‘Wissenschaft als Beruf’ – the emergence of a second source of power. Weber does not
go quite as far as Horkheimer and Adorno in Dialectics of Enlightenment to regard science as
the “new religion” and scholars as the “new high priests”, but his analysis certainly points
in this direction. Nevertheless Weber – as it is quite clear in ‘Politik als Beruf’ – is
sufficiently worried about what Habermas later called the “scientisation of politics”.
When Lukács abandoned his rather Weberian position (in his 1918 “Bolshevism as an
ethical problem”, his position in this respect is rather Weberian) and joins the communist
movement and the idea of scientific socialism,11 Weber in a personal letter dated
February or March 1920, warns him he joined a movement that will discredit the cause of
socialism for a century (in retrospect he might have underestimated the damage done by
Bolshevism to the cause of socialism):
Ich bin absolut überzeugt, dass diese Experimente [here Weber obviously refers
to Bolshevism] nur zur einer Diskreditierung des Sozialismus für 100 Jahre
führen können und werden.12
Hence my point is the theory of Entzauberung der Welt is the most ambitious
extrapolation of the consequences of rationalisation on the human condition. It is a
broader concept than rationalisation, it captures the drama of modernity well beyond the
question of the economy and organisation, and it casts it as a “cultural critique” of
modernity. It is impossible to live in the brightness of light of reason without magic. Let
me cite Schluchter again:
Offenbar bringt die Entzauberung der Welt das Bedürfniss nach ihrer
Widerverzauberung hervor.13
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As I will try to elaborate in the next section, Weber is not quite ready to give up the
“enchanted garden”. While Marianne Weber called her husband a “Mystiker”, Weber
confessed that he was “religiös unmusikalisch”.14 What an exceptional confession from
someone who spent a great deal of his life studying religion!
What Weber was missing in modernity was not the mysticism and magic of
religion, but certainly by 1913 he was fully aware of the value of the erotic experience
(rather than just the sex act). It may not be accidental that the term Enztauberung is first
used to replace the notion of magic in 1913. It may have something to do with the fact
that, by that time, Weber who struggled early in life with his sexuality, being concerned
that he may be impotent – experienced two passionate and erotic love affairs. This is a
point elaborated by Marcuse or, to put it more generally, this expressed Weber’s yearning
for the intimacy of inter-personal relations and his insistence that political decisions
cannot be made on the grounds of scientific knowledge, but have to be based on the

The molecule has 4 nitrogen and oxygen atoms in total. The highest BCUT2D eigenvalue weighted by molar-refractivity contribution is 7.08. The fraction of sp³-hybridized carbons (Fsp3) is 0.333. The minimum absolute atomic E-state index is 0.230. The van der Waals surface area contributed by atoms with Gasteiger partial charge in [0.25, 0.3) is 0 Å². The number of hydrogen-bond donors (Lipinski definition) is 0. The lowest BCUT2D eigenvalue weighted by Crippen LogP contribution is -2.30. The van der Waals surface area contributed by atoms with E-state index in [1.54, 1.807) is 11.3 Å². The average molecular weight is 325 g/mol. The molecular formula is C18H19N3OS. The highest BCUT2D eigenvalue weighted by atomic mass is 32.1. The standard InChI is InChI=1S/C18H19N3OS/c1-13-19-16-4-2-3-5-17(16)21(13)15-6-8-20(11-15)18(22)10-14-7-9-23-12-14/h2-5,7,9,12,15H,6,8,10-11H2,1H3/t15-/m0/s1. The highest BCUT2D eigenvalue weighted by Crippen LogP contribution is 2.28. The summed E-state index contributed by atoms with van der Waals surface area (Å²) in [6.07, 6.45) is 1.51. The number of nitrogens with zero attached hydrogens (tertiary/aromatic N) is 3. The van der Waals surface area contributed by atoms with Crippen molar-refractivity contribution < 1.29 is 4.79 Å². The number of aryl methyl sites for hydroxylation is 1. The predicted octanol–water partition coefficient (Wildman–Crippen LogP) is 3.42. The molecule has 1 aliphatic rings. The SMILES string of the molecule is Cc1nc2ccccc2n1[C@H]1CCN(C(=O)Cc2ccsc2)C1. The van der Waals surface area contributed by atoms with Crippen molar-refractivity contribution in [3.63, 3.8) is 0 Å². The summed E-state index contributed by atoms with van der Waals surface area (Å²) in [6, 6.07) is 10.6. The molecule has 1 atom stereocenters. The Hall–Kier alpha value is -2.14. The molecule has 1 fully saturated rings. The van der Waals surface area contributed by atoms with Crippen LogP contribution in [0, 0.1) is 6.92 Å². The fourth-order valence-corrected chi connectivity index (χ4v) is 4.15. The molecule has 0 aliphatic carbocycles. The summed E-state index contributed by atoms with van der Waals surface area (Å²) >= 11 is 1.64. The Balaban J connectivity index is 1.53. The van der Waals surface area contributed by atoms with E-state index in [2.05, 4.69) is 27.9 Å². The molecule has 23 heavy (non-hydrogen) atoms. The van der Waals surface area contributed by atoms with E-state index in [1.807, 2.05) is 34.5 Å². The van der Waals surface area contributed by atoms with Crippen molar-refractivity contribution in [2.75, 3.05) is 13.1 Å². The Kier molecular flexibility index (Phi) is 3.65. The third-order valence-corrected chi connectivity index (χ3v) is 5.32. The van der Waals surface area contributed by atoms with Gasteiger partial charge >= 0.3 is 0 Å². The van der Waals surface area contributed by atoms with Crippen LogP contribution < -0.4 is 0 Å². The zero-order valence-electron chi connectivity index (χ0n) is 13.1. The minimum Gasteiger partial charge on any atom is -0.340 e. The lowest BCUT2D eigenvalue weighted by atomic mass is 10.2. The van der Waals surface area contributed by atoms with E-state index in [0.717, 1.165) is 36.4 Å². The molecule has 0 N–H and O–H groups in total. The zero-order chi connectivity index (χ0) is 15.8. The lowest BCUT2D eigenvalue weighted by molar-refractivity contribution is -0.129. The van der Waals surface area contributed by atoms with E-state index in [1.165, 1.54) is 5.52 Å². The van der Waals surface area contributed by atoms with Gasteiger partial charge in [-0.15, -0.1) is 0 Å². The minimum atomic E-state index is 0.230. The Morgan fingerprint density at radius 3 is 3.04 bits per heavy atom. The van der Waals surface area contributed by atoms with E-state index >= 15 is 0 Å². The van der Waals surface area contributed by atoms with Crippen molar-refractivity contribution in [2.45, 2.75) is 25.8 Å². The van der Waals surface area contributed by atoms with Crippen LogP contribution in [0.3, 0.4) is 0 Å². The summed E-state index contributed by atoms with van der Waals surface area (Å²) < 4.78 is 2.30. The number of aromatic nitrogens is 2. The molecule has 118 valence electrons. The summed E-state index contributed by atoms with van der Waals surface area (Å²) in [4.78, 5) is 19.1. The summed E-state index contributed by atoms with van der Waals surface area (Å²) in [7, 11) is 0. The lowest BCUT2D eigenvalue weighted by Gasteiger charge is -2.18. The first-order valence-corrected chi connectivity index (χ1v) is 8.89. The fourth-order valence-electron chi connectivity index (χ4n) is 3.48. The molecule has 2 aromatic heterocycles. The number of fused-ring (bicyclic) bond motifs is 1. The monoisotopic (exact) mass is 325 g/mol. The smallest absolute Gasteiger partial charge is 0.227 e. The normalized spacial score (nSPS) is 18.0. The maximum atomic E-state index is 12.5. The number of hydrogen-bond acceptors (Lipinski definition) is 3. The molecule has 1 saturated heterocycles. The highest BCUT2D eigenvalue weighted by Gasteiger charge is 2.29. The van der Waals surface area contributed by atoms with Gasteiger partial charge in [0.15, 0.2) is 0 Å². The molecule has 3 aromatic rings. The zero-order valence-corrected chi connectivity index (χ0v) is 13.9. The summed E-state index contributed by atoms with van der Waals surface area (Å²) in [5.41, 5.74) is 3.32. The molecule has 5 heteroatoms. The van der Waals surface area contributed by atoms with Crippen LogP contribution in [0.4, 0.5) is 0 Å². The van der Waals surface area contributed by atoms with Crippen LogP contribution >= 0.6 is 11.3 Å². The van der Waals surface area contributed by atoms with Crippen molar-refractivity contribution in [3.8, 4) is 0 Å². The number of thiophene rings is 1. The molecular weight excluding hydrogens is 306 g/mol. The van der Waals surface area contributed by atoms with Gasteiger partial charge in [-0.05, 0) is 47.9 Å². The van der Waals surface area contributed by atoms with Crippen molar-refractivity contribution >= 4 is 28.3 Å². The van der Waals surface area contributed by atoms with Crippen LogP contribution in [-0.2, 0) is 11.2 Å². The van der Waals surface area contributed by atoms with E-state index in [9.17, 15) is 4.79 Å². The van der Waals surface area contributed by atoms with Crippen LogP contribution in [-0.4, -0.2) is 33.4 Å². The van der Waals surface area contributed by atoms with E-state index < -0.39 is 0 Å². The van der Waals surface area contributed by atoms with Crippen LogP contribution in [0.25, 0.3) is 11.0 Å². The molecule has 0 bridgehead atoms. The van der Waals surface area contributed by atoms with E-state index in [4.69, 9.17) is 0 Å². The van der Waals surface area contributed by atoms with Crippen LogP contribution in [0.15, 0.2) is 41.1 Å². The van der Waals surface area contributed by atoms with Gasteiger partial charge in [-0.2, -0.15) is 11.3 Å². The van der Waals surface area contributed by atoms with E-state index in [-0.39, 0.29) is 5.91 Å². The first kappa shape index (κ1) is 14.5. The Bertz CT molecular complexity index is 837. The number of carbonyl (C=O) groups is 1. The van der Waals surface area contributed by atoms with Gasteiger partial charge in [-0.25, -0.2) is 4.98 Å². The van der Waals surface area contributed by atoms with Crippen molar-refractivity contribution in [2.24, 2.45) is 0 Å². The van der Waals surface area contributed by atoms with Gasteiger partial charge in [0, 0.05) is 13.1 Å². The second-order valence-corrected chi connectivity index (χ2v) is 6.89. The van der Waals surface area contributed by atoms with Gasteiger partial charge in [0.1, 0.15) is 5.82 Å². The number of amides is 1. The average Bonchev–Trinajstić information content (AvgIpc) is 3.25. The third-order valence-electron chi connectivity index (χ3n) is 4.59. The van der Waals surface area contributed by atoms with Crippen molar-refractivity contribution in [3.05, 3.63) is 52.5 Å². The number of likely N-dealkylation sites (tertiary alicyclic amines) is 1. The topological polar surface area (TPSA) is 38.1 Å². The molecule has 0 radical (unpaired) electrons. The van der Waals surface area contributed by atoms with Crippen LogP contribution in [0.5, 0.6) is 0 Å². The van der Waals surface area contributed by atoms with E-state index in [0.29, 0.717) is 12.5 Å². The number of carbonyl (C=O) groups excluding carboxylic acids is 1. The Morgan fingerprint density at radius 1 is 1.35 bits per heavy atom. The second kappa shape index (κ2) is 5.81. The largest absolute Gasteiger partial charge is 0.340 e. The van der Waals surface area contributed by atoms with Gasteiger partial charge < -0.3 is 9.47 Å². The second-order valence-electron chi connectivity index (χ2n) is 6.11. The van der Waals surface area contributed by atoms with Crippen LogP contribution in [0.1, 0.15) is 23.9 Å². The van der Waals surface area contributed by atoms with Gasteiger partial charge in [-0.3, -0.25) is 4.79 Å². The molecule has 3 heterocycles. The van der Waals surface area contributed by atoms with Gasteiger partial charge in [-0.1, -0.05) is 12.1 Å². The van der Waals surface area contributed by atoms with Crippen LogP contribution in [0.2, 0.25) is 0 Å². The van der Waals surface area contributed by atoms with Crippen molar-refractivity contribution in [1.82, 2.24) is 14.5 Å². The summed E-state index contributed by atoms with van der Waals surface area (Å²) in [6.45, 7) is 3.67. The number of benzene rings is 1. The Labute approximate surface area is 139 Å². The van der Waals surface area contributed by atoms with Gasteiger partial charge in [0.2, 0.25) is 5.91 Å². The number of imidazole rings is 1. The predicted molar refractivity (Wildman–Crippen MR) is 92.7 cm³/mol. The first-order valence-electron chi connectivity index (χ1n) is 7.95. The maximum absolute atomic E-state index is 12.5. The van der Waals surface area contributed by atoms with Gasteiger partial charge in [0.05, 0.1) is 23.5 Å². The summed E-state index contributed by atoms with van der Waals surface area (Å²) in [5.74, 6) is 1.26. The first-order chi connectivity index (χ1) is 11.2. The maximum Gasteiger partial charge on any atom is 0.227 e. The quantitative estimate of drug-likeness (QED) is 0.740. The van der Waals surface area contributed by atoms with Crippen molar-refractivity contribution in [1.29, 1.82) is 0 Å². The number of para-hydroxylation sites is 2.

value choices of the democratic polity and the “responsible politicians” (rather than the
scientifically superior avant-garde)
In a nutshell, I regard Entzauberung as a generic concept; rationalisation is a
narrower notion that does not quite capture the complexity of the human conditions
(economic, political, and cultural) under modernity. Entzauberung der Welt is Weber’s
attempt to come to terms with the misery of human existence, as closely as Marx
managed to do with Entfremdung and Lukács did with Verdinglichung. Weber avoids
Marx’s tendency to economic reductionism (to reduce Entfremdung merely to the
question of commodity production) and while Lukács, with Verdinglichung, corrects
Marx’s tendency to reductionism, he remains trapped, unlike Weber, in the critique of
capitalism and does not see, in a comprehensive way, that capitalism just as a subcase of
modernity, which Weber understood deeply.
The origins of the theory of Entzauberung: Schiller (Mozart?)
and/or Hegel/Marx/Lukács (and Else von Richthofen)?
The Weber scholars usually find the roots of the theory of Entzauberung in Schiller’s
concept of Entgötterung (dedivinisation15). Entgötterung, much like Entzauberung, has a
dual meaning. It can be interpreted as a Nietzschean “God is dead” proposition, but it
also can be read as a claim that, with the birth of modern science, one does not need “the
hypothesis of God”, that one can explain the word in rational discourse without
reference to a transcendental being. Weber might have decided to avoid the concept of
Entgötterung, given its possible atheistic connotations, and opted for the concept of
Entzauberung, since this allowed him to avoid the conflict between science and religion.
I am persuaded the Schiller link is correct, but wonder whether Weber – deeply
knowledgeable about music – was not equally influenced by Die Zauberflöte of Wolfgang
Amadeus Mozart. The Magic Flute, in my reading, is a deeply philosophical masterpiece.